A particular area in which I see this plaguing business owners is in what I will call the “transformational service sector.” Think coaches of almost every kind and consultants of every ilk. That includes many of you reading.
And even if it doesn’t, keep reading. Winky face.
Sharing your vision for your customers and the purpose of your work is directional. It helps to catch them up in the flow of your work. But it doesn’t trigger their desire to buy.
People buy when they’re ready. They need to be both ready to buy into your vision and actively looking for a solution to a stumbling block on the path to that vision.
Your job isn’t to provide a straight, newly paved highway to dream life. It’s to anticipate the happy detours and not-so-happy ice storms they’ll have along the way and guide them through. When they’re ready for a happy detour, metaphorically speaking, they’ll be looking for museums to visit, places to eat, and spots to explore. When they run into the not-so-happy ice storms, they’ll be looking for shelter, tire chains, or a tow truck.
If you’re especially observant of your customers, you know exactly when the detours come and when the ice storms will hit. You can then show up when they stop and say…
“Hey! I know you and I know where you’re going. Let me help you with this.”
“This” is what you’re actually selling. And it’s what people actually buy.
Here’s a more concrete example. I mentioned a couple weeks ago that I’ve been doing some “research” on online dating strategy. One of the books I’m reading is by the founder of a company called eFlirt Expert. They offer services to help people looking for love online be more efficient and effective.
What they don’t do is try to sell anyone on the idea that buying from them will result in the perfect match or finding a soul mate. Instead, they’ve identified tasks that online daters need help with on the path to doing just that, such as picking which sites to use, building your profile for you, replying to the messages you get, or giving your profile a makeover.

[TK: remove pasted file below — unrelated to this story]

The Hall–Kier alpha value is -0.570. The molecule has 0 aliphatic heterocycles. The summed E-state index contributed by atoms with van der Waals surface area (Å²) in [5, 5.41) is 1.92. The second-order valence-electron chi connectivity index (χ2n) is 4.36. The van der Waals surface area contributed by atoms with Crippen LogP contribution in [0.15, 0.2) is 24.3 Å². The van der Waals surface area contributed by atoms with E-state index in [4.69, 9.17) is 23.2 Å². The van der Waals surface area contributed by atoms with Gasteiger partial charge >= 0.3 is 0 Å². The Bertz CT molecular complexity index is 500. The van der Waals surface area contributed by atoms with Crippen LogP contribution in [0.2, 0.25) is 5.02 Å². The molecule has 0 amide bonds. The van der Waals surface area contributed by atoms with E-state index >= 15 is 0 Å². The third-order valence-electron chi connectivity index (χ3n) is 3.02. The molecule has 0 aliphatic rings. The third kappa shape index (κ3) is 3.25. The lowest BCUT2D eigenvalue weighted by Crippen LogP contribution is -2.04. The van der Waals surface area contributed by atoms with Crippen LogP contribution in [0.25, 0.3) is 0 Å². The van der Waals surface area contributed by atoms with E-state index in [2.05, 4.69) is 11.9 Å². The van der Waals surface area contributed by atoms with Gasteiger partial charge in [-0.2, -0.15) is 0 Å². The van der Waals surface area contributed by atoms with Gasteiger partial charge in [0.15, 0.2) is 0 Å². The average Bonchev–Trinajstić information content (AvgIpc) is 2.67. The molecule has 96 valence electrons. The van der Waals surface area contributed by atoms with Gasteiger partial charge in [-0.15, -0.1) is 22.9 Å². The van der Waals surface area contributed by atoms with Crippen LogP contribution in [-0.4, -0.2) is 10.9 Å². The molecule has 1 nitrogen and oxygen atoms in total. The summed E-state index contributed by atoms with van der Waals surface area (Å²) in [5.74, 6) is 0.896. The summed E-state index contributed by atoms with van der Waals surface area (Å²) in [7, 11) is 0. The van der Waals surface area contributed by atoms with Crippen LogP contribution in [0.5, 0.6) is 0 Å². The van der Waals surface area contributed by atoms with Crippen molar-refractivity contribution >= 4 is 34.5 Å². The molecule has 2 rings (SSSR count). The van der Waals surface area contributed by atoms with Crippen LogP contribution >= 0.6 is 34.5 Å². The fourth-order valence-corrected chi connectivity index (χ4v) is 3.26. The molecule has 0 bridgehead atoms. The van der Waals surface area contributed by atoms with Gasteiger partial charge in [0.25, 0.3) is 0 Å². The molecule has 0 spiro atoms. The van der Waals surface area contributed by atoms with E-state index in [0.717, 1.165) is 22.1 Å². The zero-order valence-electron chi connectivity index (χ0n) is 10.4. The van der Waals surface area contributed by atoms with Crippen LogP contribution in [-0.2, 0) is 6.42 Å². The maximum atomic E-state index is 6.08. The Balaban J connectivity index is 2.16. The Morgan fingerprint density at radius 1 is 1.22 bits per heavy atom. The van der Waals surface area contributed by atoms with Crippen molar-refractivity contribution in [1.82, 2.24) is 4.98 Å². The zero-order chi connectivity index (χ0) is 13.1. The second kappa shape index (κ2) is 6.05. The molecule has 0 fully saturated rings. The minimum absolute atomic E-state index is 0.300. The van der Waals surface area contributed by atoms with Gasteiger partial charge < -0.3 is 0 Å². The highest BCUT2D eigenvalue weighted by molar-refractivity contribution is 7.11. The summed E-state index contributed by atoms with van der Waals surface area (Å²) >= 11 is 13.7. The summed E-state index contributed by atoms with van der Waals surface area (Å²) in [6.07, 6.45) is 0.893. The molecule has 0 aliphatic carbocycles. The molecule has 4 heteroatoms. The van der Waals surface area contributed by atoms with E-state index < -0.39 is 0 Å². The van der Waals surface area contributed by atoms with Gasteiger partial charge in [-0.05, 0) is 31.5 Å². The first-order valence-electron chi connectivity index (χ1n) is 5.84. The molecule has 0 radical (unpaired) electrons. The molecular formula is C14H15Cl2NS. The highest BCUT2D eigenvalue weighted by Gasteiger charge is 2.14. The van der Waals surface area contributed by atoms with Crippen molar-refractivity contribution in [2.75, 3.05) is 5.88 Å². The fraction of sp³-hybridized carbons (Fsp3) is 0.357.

Here’s what that looks like for the customer. He decides he’s had enough of bad blind dates and the bar scene. He’s ready to give the online world a go. First, he has to decide which site to use. Panic (hopefully mild!) ensues. He uses eFlirt Expert’s free dating site evaluation service. Bingo, he signs up for the recommended sites.
Then he starts building his profile and starts searching the site. He doesn’t the get the response he wants immediately. So he remembers that online dating company and goes to see what they have to offer (of course, he’s probably getting an email right about this time to remind him of what they can do for him). Profile building! Yes, that’s what he needs.
With a shiny new profile, he’s getting lots of messages from great potential matches. He wants to make sure he’s answering them properly. So he goes back to that company and signs up for email reply services. If all goes well, he’ll be dating away in no time and, hopefully, finding a relationship.
You tell me. Which is more compelling?
An offer to coach you through the dating process to find your one true love? or
3 distinct offers that deliver 3 specific outcomes?
Boom, as they say.
Before you give me a million and one excuses about why this isn’t a good model for your business, let me give you three questions you will be able to answer that prove otherwise:
- What questions do your clients commonly come to you with in the process of serving them?
- What tasks do your clients commonly need to complete in the process of achieving their goals?
- What frustrations do your clients commonly feel during the process of making progress?
Within the answers to those questions are the seeds of specific service offerings, leveraged programs or products, lead generation tools, blog posts, emails, even Facebook updates or tweets. They’re sign posts on the journey from the moment of readiness to the fulfillment of your shared vision.
Each answer is a potential place to enter the market.